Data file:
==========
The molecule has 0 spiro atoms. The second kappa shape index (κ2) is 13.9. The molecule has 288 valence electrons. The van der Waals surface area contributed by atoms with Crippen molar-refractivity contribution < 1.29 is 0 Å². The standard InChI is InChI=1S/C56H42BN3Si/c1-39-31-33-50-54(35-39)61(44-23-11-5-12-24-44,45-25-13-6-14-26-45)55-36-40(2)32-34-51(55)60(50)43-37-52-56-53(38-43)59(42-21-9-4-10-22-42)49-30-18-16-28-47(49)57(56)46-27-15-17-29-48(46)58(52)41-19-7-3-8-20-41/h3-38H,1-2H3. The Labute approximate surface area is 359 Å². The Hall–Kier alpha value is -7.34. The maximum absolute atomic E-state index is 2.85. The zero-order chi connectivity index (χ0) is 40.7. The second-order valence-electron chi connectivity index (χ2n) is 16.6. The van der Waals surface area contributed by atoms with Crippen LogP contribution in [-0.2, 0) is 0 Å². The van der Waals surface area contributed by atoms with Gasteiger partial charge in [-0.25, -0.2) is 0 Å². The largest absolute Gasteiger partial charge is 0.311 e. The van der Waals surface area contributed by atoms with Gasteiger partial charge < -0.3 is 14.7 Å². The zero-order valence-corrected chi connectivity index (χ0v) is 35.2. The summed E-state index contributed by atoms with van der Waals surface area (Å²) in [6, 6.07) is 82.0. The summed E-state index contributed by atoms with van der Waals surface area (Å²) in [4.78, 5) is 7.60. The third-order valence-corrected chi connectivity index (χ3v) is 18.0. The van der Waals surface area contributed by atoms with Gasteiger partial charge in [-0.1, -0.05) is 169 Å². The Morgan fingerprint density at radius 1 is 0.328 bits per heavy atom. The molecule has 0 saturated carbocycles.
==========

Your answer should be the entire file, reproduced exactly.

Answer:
The molecule has 0 spiro atoms. The second kappa shape index (κ2) is 13.9. The molecule has 288 valence electrons. The van der Waals surface area contributed by atoms with Crippen molar-refractivity contribution < 1.29 is 0 Å². The standard InChI is InChI=1S/C56H42BN3Si/c1-39-31-33-50-54(35-39)61(44-23-11-5-12-24-44,45-25-13-6-14-26-45)55-36-40(2)32-34-51(55)60(50)43-37-52-56-53(38-43)59(42-21-9-4-10-22-42)49-30-18-16-28-47(49)57(56)46-27-15-17-29-48(46)58(52)41-19-7-3-8-20-41/h3-38H,1-2H3. The Labute approximate surface area is 359 Å². The Hall–Kier alpha value is -7.34. The maximum absolute atomic E-state index is 2.85. The zero-order chi connectivity index (χ0) is 40.7. The second-order valence-electron chi connectivity index (χ2n) is 16.6. The van der Waals surface area contributed by atoms with Crippen LogP contribution in [-0.2, 0) is 0 Å². The van der Waals surface area contributed by atoms with Gasteiger partial charge in [-0.25, -0.2) is 0 Å². The largest absolute Gasteiger partial charge is 0.311 e. The van der Waals surface area contributed by atoms with Gasteiger partial charge < -0.3 is 14.7 Å². The zero-order valence-corrected chi connectivity index (χ0v) is 35.2. The summed E-state index contributed by atoms with van der Waals surface area (Å²) in [6, 6.07) is 82.0. The summed E-state index contributed by atoms with van der Waals surface area (Å²) in [4.78, 5) is 7.60. The third-order valence-corrected chi connectivity index (χ3v) is 18.0. The van der Waals surface area contributed by atoms with Gasteiger partial charge in [-0.1, -0.05) is 169 Å². The Morgan fingerprint density at radius 1 is 0.328 bits per heavy atom. The molecule has 0 saturated carbocycles.